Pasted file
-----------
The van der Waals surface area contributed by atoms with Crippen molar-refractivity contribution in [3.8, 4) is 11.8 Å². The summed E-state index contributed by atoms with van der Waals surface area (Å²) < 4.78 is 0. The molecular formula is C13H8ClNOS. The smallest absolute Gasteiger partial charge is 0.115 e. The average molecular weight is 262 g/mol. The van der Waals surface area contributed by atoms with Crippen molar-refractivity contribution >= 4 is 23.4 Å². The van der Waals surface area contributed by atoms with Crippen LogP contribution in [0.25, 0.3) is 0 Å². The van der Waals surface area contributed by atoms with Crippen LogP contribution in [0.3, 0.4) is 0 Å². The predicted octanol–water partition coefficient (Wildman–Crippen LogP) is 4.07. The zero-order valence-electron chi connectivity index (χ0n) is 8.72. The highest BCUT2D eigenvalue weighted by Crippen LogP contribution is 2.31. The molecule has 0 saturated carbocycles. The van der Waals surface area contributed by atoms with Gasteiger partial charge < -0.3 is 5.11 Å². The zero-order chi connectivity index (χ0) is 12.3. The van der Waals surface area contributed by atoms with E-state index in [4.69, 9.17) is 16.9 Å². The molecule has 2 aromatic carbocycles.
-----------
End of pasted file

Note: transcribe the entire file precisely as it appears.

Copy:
The van der Waals surface area contributed by atoms with Crippen molar-refractivity contribution in [3.8, 4) is 11.8 Å². The summed E-state index contributed by atoms with van der Waals surface area (Å²) < 4.78 is 0. The molecular formula is C13H8ClNOS. The smallest absolute Gasteiger partial charge is 0.115 e. The average molecular weight is 262 g/mol. The van der Waals surface area contributed by atoms with Crippen molar-refractivity contribution >= 4 is 23.4 Å². The van der Waals surface area contributed by atoms with Crippen LogP contribution in [0.25, 0.3) is 0 Å². The van der Waals surface area contributed by atoms with Crippen LogP contribution in [0.3, 0.4) is 0 Å². The predicted octanol–water partition coefficient (Wildman–Crippen LogP) is 4.07. The zero-order valence-electron chi connectivity index (χ0n) is 8.72. The highest BCUT2D eigenvalue weighted by Crippen LogP contribution is 2.31. The molecule has 0 saturated carbocycles. The van der Waals surface area contributed by atoms with Gasteiger partial charge < -0.3 is 5.11 Å². The zero-order chi connectivity index (χ0) is 12.3. The van der Waals surface area contributed by atoms with E-state index in [4.69, 9.17) is 16.9 Å². The molecule has 2 aromatic carbocycles.